I was diagnosed as HIV positive in December 2015. As a newly diagnosed person you don’t have any idea where to go, or what to do once you’ve received what seems to be, at that stage, a death sentence. All I could do was try and find answers on Google. Two good picks were the Ian Charleson Clinic at the Royal Free Hospital, and the Gay Men’s Group (GMG).

I had my first consultation at Royal Free,  I was quickly summoned back, my prognosis was critical, viral load in the millions and CD count below 30. Not that I understood any of this, I did not realise the severity. I was already scheduled to go abroad for the holiday period. That holiday saw my mental health deteriorate rapidly to the extent that it reached suicidal levels. My HIV status diagnosis brought to the surface the underlying career burnout that was dormant until that stage. In essence everything that was me felt compromised, and imploded all at once. Once back in the UK, I started medical treatment mid January.

I also heard back from the Gay Men’s Group (GMG), and attended my first session towards the end of January. This literally saved my life in the following ways:

You were among people that were living with HIV, some in excess of 30 years. They were alive, they were healthy, their lives did not end with HIV. In fact they were just people with a chronic disease living a normal life.

Hope: Yes you could love again and have sex and have a relationship. Through the groups’ boldness and courage you learn how to deal with perceived stigma. That in return helps to give you strength and knowledge to be equipped when you land in similar situations. You accept yourself as an individual with a disease, you are not the disease.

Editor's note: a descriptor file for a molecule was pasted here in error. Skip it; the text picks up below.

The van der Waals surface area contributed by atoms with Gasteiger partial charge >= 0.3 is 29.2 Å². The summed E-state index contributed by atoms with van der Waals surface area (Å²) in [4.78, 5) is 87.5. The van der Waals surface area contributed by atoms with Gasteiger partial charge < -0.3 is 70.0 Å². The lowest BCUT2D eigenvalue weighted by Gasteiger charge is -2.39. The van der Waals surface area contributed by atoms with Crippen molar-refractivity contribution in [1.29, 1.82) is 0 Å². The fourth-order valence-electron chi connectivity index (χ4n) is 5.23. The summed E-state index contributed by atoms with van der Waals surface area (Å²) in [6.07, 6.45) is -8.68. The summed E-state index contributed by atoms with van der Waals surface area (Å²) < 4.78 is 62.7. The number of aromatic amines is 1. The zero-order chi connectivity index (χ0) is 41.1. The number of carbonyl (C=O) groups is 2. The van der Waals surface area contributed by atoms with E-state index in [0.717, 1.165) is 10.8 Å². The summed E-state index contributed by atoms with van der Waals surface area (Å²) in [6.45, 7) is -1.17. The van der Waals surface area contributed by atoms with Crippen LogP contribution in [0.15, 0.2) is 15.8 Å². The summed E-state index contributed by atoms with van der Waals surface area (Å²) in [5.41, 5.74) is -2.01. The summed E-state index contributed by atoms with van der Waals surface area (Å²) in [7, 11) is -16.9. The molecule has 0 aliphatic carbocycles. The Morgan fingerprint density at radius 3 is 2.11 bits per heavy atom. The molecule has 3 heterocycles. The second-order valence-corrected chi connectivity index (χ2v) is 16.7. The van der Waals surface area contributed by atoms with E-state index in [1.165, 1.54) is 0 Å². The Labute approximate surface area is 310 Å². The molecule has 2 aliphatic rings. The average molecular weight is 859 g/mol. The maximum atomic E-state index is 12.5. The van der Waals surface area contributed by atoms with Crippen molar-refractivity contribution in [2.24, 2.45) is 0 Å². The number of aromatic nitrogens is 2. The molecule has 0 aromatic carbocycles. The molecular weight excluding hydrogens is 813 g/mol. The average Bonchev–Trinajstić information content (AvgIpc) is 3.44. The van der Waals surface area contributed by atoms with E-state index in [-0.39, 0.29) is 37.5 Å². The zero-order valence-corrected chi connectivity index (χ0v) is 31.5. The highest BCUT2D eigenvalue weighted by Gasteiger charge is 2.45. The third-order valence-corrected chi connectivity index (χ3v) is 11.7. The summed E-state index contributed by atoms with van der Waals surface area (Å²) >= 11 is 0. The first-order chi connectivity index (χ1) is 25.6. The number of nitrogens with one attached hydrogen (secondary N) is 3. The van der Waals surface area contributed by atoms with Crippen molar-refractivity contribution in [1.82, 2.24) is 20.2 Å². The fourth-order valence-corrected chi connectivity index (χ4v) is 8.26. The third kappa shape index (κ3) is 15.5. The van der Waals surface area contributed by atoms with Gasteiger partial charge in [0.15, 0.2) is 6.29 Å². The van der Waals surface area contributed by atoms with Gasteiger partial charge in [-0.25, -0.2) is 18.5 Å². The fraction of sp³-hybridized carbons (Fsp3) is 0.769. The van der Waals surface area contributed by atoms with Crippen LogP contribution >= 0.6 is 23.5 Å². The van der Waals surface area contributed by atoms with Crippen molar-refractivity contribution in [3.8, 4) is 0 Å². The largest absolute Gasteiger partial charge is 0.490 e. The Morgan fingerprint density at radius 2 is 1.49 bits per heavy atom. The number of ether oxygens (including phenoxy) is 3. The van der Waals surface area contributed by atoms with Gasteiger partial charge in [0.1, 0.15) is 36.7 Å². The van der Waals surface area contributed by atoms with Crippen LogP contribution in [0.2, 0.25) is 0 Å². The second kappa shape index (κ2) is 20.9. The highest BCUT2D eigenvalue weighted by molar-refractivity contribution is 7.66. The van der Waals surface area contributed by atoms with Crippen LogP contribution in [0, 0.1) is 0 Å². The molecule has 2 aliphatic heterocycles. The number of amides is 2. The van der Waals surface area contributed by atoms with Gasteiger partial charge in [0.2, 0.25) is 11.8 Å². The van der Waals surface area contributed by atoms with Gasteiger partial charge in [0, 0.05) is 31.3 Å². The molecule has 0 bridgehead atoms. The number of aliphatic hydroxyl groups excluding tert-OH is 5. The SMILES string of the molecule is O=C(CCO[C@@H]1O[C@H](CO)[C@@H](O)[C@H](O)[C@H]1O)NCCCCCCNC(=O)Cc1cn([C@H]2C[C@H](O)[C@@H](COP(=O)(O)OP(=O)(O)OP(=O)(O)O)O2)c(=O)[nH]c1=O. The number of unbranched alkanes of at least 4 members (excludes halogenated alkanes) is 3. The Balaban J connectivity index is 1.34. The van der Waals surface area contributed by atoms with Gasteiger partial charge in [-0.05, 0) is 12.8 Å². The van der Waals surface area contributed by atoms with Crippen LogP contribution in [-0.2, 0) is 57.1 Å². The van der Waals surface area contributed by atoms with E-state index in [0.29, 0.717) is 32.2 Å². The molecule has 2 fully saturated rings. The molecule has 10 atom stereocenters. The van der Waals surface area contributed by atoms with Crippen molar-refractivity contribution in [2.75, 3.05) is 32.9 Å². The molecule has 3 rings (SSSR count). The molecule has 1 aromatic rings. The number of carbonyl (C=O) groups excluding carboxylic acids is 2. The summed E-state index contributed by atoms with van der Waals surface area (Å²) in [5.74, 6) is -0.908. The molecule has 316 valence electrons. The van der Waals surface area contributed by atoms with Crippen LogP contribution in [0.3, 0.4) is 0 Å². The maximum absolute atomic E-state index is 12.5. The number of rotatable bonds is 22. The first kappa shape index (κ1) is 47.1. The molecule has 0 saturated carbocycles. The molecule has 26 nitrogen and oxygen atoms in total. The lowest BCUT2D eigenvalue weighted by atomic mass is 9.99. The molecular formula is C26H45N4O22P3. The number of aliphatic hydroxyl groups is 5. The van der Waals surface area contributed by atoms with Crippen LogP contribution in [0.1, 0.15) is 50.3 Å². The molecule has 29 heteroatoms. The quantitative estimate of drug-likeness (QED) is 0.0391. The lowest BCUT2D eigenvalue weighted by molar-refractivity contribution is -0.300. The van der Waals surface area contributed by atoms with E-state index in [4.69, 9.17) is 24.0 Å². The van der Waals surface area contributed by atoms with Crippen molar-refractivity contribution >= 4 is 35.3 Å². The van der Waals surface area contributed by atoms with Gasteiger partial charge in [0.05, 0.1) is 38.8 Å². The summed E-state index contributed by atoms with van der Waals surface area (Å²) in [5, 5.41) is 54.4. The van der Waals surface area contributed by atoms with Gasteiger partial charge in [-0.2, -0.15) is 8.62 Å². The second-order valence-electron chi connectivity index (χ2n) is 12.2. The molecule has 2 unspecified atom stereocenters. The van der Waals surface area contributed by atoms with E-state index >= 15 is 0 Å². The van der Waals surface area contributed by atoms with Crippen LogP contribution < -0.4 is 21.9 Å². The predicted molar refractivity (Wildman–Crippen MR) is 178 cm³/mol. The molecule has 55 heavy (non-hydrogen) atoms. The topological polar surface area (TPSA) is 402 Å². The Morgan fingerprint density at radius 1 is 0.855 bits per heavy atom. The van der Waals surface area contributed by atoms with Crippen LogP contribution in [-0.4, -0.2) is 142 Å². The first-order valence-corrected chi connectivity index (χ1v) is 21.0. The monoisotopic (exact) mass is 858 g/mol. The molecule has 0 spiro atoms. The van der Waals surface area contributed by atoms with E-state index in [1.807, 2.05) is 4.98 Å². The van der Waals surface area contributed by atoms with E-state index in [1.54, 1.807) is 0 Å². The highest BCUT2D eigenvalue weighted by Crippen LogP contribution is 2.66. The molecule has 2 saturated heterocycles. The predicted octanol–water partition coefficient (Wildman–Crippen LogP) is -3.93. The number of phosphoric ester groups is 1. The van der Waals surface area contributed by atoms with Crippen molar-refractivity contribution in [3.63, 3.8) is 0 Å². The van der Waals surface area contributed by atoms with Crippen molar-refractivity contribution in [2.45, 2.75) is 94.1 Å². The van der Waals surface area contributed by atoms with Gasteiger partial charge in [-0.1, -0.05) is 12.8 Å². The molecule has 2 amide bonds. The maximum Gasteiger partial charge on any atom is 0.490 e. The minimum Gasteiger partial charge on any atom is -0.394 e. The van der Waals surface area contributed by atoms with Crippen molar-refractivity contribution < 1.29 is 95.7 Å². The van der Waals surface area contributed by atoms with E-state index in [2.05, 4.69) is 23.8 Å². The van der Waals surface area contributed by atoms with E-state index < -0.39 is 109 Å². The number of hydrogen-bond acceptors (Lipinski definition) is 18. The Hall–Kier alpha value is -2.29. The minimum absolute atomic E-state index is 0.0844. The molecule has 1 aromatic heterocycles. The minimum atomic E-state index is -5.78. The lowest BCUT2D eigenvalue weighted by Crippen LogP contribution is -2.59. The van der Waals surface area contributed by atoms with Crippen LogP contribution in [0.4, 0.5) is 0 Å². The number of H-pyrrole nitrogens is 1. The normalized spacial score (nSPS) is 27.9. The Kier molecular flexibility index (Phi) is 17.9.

There is so much knowledge, much gained through sheer and difficult experiences. The members were prepared to discuss any topic, sensitive or not, and not just HIV related and advise accordingly. The basics is what you needed to know.

Physically my medicine was working, my viral load dropped dramatically to less and CD4 count increased to 454. The critical area was mental. Transforming from being HIV negative, which you have lived as all your life, instantly to someone who is HIV positive, and seeing what happens.

Being among others just like you, hearing their stories, which in most cases could be far worse than your own, provided that light in the tunnel. I was able to identify with these individuals, the future was not that uncertain anymore. I learned to manage and eventually erase the paranoia. From the group you consciously pick the personalities that you consider as role models. Some of those became dear friends, friendships that will last a lifetime.

Those suicidal thoughts started to disappear. I started picking up the pieces of my life and remodel into a ‘new you’, based on the experiences of others who had already been able to do so. The group provided me with the tools that were needed to continue this life in a positive proactive manner.

I consider myself as extremely fortunate to firstly being diagnosed in this country with the excellent NHS services and secondly by picking the Gay Men’s Group (GMG) that helped to make me whole again, and in some aspects a better human again on a mental level.

In every life there are critical influences. Medicine can fix you on a physiological level but in this instance the psychiatric healing was facilitated through the souls that were much further down the road than where you found yourself. The Gay Men’s Group (GMG) made this possible by bringing those souls together, and I will be eternally grateful for this. It literally saved my life.

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